Q. Why is this in news?
- Government will present the Union Budget 2021 on February 1st with a focus on off-budget borrowings to reduce Fiscal Deficit.
Q. What are off-budget borrowings?
- Off-budget borrowings are loans that are taken not by the Centre directly, but by another public institution which borrows on the directions of the central government.
- Such borrowings are used to fulfil the government’s expenditure needs.
- Such borrowings are a way for the Centre to finance its expenditures while keeping the debt off the books — so that it is not counted in the calculation of fiscal deficit.
- But since the liability of the loan is not formally on the Centre, the loan is not included in the national fiscal deficit. This helps keep the country’s fiscal deficit within acceptable limits.
- As a result, as a CAG report of 2019 pointed out that this route of financing puts major sources of funds outside the control of Parliament.
Q. What about rising fiscal deficit?
- One of the most sought after details in any Union Budget is the level of fiscal deficit.
- It is essentially the gap between what the central government spends and what it earns. In other words, it is the level of borrowings by the Union government.
- This number is the most important metric to understand the financial health of any government’s finances.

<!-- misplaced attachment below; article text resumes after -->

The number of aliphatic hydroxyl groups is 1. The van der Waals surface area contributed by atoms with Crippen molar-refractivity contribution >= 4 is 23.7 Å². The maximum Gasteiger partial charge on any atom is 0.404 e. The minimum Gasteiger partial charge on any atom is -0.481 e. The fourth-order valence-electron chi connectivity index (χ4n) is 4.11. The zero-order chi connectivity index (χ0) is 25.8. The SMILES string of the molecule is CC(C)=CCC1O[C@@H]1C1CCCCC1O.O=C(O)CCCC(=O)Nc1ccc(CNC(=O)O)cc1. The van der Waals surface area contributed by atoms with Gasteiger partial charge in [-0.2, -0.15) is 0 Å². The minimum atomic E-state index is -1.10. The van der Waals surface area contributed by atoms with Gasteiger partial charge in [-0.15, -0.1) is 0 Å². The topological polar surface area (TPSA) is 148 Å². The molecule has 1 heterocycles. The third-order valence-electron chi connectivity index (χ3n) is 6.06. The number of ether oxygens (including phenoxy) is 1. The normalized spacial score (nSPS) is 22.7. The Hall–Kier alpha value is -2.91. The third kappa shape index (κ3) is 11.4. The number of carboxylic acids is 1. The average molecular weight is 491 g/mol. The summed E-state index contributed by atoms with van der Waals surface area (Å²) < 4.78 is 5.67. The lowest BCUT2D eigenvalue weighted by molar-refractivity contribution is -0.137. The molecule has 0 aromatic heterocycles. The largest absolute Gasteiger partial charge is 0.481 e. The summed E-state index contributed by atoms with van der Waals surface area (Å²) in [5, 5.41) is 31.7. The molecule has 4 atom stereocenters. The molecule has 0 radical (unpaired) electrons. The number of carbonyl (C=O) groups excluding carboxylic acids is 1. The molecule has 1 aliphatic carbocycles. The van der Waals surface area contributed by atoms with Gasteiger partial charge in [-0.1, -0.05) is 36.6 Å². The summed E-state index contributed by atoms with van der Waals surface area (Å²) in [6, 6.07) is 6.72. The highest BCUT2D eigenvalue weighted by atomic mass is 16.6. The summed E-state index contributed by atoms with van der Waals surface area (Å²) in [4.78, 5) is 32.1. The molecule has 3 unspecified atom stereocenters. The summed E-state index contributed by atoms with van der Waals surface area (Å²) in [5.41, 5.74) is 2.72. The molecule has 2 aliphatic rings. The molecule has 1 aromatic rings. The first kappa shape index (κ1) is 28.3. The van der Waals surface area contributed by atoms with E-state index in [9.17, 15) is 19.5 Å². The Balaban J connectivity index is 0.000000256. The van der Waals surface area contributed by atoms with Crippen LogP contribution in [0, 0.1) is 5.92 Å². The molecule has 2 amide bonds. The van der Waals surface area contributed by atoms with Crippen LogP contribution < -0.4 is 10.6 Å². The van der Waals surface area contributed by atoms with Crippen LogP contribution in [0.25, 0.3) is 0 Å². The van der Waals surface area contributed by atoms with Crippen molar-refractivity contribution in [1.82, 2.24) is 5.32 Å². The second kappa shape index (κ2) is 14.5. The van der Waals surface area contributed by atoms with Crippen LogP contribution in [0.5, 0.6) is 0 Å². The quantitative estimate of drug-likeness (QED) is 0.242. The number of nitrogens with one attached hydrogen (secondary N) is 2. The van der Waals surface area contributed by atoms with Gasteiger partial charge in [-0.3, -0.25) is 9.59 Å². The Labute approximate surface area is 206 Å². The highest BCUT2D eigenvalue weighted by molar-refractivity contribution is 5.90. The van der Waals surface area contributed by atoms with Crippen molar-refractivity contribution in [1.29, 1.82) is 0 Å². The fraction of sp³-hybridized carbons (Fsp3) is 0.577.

- As such, it is keenly watched by rating agencies — both inside and outside the country. That is why most governments want to restrict their fiscal deficit to a respectable number.
- One of the ways to do this is by resorting to “off-budget borrowings”.
Q. What are the expected volume of borrowings?
- According to the last Budget documents, in the current financial year, the Centre was set to borrow Rs 5.36 lakh crore.
- However, this figure did not include the loans that public sector undertakings were supposed to take on their behalf or the deferred payments of bills and loans by the Centre.
Q. How are off-budget borrowings raised?
- Issuance of Bonds: The government can ask an implementing agency to raise the required funds from the market through loans or by issuing bonds.
- Utilizing savings: For example, the food subsidy is one of the major expenditures of the Centre. In the Budget presentation for 2020-21, the government paid only half the amount budgeted for the food subsidy bill to the Food Corporation of India. The shortfall was met through a loan from the National Small Savings Fund.
- Borrowing: Other PSUs have also borrowed for the government. For instance, public sector oil marketing companies were asked to pay for subsidised gas cylinders for PM Ujjwala Yojana beneficiaries in the past.
- Bank sources: Public sector banks are also used to fund off-budget expenses. For example, loans from PSU banks were used to make up for the shortfall in the release of fertiliser subsidy.
Q. What are the implications of off-budget?
- Given the various sources of off-budget borrowing, the true debt is difficult to calculate.
- For instance, it was widely reported that in July 2019, just three days after the presentation of the Budget, the CAG (cumulative aggregate growth) pegged the actual fiscal deficit for 2017-18 at 5.85% of GDP instead of the government version of 3.46%.